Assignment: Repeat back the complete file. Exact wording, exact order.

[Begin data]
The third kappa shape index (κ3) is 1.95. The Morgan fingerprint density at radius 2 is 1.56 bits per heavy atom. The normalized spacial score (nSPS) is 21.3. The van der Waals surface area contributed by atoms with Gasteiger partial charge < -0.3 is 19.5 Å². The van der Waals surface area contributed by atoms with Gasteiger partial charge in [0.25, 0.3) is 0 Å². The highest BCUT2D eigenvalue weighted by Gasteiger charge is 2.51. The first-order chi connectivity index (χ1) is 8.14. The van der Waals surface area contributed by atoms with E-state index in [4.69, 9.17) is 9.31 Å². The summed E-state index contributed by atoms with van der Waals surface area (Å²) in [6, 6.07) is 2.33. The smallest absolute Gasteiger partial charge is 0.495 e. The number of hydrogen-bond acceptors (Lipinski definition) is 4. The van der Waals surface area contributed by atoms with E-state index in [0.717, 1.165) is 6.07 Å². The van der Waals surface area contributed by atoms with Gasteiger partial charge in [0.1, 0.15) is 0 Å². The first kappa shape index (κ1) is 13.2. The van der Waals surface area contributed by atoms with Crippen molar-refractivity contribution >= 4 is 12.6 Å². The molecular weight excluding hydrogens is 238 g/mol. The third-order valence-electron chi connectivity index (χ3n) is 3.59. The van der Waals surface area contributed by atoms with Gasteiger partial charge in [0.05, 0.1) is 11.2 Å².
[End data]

The third kappa shape index (κ3) is 1.95. The Morgan fingerprint density at radius 2 is 1.56 bits per heavy atom. The normalized spacial score (nSPS) is 21.3. The van der Waals surface area contributed by atoms with Gasteiger partial charge < -0.3 is 19.5 Å². The van der Waals surface area contributed by atoms with Gasteiger partial charge in [0.25, 0.3) is 0 Å². The highest BCUT2D eigenvalue weighted by Gasteiger charge is 2.51. The first-order chi connectivity index (χ1) is 8.14. The van der Waals surface area contributed by atoms with E-state index in [4.69, 9.17) is 9.31 Å². The summed E-state index contributed by atoms with van der Waals surface area (Å²) in [6, 6.07) is 2.33. The smallest absolute Gasteiger partial charge is 0.495 e. The number of hydrogen-bond acceptors (Lipinski definition) is 4. The van der Waals surface area contributed by atoms with E-state index in [0.717, 1.165) is 6.07 Å². The van der Waals surface area contributed by atoms with Gasteiger partial charge in [0.1, 0.15) is 0 Å². The first kappa shape index (κ1) is 13.2. The van der Waals surface area contributed by atoms with Crippen molar-refractivity contribution >= 4 is 12.6 Å². The molecular weight excluding hydrogens is 238 g/mol. The third-order valence-electron chi connectivity index (χ3n) is 3.59. The van der Waals surface area contributed by atoms with Gasteiger partial charge in [0.05, 0.1) is 11.2 Å².